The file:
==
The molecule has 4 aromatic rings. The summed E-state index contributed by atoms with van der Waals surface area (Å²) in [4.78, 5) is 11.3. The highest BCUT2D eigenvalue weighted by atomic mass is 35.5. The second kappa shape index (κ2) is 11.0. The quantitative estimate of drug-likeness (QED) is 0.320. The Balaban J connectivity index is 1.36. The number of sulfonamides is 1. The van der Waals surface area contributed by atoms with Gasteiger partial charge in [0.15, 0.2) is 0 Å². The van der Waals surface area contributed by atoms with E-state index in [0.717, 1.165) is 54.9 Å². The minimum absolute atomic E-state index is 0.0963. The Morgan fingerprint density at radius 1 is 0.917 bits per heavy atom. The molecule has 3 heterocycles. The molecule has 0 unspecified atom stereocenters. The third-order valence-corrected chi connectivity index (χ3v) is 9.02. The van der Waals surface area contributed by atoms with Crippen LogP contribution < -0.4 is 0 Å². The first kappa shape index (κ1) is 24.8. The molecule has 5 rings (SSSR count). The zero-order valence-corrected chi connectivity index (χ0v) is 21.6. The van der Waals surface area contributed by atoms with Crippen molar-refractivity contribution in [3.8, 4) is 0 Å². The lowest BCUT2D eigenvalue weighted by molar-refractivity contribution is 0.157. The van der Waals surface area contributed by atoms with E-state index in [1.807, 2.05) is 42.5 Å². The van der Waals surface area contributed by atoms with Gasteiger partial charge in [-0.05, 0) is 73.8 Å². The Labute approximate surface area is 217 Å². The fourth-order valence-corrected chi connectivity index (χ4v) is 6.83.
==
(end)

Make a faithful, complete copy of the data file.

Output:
The molecule has 4 aromatic rings. The summed E-state index contributed by atoms with van der Waals surface area (Å²) in [4.78, 5) is 11.3. The highest BCUT2D eigenvalue weighted by atomic mass is 35.5. The second kappa shape index (κ2) is 11.0. The quantitative estimate of drug-likeness (QED) is 0.320. The Balaban J connectivity index is 1.36. The number of sulfonamides is 1. The van der Waals surface area contributed by atoms with Gasteiger partial charge in [0.15, 0.2) is 0 Å². The van der Waals surface area contributed by atoms with E-state index in [0.717, 1.165) is 54.9 Å². The minimum absolute atomic E-state index is 0.0963. The Morgan fingerprint density at radius 1 is 0.917 bits per heavy atom. The molecule has 3 heterocycles. The molecule has 0 unspecified atom stereocenters. The third-order valence-corrected chi connectivity index (χ3v) is 9.02. The van der Waals surface area contributed by atoms with Crippen LogP contribution < -0.4 is 0 Å². The first kappa shape index (κ1) is 24.8. The molecule has 5 rings (SSSR count). The zero-order valence-corrected chi connectivity index (χ0v) is 21.6. The van der Waals surface area contributed by atoms with Crippen molar-refractivity contribution in [3.8, 4) is 0 Å². The lowest BCUT2D eigenvalue weighted by molar-refractivity contribution is 0.157. The van der Waals surface area contributed by atoms with E-state index in [1.807, 2.05) is 42.5 Å². The van der Waals surface area contributed by atoms with Gasteiger partial charge in [-0.05, 0) is 73.8 Å². The Labute approximate surface area is 217 Å². The fourth-order valence-corrected chi connectivity index (χ4v) is 6.83.